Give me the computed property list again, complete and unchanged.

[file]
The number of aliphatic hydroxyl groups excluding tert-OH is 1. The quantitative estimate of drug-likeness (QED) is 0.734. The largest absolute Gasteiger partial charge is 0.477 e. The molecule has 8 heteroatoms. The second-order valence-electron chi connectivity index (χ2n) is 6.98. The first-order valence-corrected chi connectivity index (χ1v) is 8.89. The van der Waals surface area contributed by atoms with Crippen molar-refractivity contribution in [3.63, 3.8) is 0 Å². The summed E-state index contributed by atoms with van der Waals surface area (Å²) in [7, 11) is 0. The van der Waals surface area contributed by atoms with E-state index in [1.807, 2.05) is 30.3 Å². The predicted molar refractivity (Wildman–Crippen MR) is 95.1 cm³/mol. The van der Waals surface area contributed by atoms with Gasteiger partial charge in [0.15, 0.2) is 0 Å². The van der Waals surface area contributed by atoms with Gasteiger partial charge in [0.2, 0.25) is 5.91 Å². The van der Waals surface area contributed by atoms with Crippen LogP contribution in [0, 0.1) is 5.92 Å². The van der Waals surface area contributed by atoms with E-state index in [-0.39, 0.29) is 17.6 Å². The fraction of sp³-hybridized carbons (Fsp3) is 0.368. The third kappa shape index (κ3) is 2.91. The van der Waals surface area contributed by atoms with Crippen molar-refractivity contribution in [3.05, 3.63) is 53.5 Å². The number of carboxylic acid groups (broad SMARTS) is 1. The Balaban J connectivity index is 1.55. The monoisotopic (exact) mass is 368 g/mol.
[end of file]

The number of aliphatic hydroxyl groups excluding tert-OH is 1. The quantitative estimate of drug-likeness (QED) is 0.734. The largest absolute Gasteiger partial charge is 0.477 e. The molecule has 8 heteroatoms. The second-order valence-electron chi connectivity index (χ2n) is 6.98. The first-order valence-corrected chi connectivity index (χ1v) is 8.89. The van der Waals surface area contributed by atoms with Crippen molar-refractivity contribution in [3.63, 3.8) is 0 Å². The summed E-state index contributed by atoms with van der Waals surface area (Å²) in [7, 11) is 0. The van der Waals surface area contributed by atoms with E-state index in [1.807, 2.05) is 30.3 Å². The predicted molar refractivity (Wildman–Crippen MR) is 95.1 cm³/mol. The van der Waals surface area contributed by atoms with Gasteiger partial charge in [0.15, 0.2) is 0 Å². The van der Waals surface area contributed by atoms with Gasteiger partial charge in [0.2, 0.25) is 5.91 Å². The van der Waals surface area contributed by atoms with Crippen LogP contribution in [0, 0.1) is 5.92 Å². The van der Waals surface area contributed by atoms with E-state index in [-0.39, 0.29) is 17.6 Å². The fraction of sp³-hybridized carbons (Fsp3) is 0.368. The third kappa shape index (κ3) is 2.91. The van der Waals surface area contributed by atoms with Crippen molar-refractivity contribution in [3.05, 3.63) is 53.5 Å². The number of carboxylic acid groups (broad SMARTS) is 1. The Balaban J connectivity index is 1.55. The monoisotopic (exact) mass is 368 g/mol.